2. Sometimes words that you think might provide consolation – like the promise of eternal life – sound too lofty to grasp right then and only emphasize to the mourner the immediate loss of the intimacy, vivacity and presence of the dying loved one. On the other hand, to some grieving people, these can be very soothing words. (so see #1)

3. Small gestures of consolation can mean a lot. Sometimes these mean more than words.

4. Don’t expect the person facing death (or an uncomfortable future) to console you. They have enough to deal with already. Be as loving, supportive and present (even if not physically) to them as you are able and as they allow. Accept (and give) the grace and help of your fellow mourners – but don’t ask it of the mourned.

Because I have traveled this desperate route before, I’m convinced I will not always be on the verge of tears. I will not always carry this current burden. I will not always identify closely with these lyrics:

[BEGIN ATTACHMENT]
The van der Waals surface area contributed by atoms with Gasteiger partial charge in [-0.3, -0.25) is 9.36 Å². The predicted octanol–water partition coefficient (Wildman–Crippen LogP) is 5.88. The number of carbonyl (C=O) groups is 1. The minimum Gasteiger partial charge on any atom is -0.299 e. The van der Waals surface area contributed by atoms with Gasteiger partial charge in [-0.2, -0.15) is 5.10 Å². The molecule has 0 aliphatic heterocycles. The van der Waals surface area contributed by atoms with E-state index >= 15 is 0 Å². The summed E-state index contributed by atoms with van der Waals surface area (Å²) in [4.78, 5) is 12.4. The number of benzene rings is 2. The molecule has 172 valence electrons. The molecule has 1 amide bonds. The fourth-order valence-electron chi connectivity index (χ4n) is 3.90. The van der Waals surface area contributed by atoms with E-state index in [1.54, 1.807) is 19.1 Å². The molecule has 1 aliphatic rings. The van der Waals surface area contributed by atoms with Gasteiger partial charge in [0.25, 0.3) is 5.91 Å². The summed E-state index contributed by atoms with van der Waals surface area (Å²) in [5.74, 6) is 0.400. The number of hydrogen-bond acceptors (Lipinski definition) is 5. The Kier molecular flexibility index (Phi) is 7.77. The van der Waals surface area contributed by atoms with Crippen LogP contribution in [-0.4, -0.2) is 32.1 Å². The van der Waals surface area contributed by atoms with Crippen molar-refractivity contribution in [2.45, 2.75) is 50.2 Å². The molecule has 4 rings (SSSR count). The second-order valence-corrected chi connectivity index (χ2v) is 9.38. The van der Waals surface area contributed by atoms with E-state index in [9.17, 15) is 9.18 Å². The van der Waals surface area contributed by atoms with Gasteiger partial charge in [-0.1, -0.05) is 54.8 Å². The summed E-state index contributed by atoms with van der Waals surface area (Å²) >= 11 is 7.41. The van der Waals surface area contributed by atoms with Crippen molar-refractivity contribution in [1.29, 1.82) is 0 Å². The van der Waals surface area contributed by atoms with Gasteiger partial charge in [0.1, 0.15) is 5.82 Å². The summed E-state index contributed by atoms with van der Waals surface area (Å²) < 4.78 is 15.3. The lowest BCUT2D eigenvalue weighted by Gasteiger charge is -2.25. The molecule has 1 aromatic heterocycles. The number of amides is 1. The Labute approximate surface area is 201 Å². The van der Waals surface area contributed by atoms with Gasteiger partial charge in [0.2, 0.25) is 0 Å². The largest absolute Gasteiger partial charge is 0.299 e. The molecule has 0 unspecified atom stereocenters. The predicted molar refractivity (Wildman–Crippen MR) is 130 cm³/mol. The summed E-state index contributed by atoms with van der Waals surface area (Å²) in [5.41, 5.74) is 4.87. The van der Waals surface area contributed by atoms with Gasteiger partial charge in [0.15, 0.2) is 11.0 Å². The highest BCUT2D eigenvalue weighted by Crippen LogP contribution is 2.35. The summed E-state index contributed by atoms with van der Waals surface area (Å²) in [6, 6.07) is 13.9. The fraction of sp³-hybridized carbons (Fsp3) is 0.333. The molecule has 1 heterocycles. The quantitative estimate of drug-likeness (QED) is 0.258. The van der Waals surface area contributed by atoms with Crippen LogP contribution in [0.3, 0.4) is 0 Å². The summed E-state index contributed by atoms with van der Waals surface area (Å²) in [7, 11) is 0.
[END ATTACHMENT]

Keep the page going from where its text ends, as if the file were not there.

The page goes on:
“Swift to its close, ebbs out life’s little day. Earth’s joys grow dim; its glories pass away.”

I believe I will again want to sing:

“Lives again, our glorious King! Where, oh death, is now thy sting?”

Hope, Expectation, Love, and Agency

HopeIt doesn’t matter if you’re eighteen, twenty-eight,
forty-five, or seventy-three, the truth is at every age, there are simply Things We Don’t Know We Don’t Know.

We learn a great deal from personal experience and through the experiences of others, but no matter how wise we are, we still have blind spots in our awareness. And sometimes those blind spots play a major role in the decisions we make, for better or worse.

One of my blind spots has been understanding the difference between hope and expectation, and how these two characteristics affect how we love others and respect their agency.  Continue reading Hope, Expectation, Love, and Agency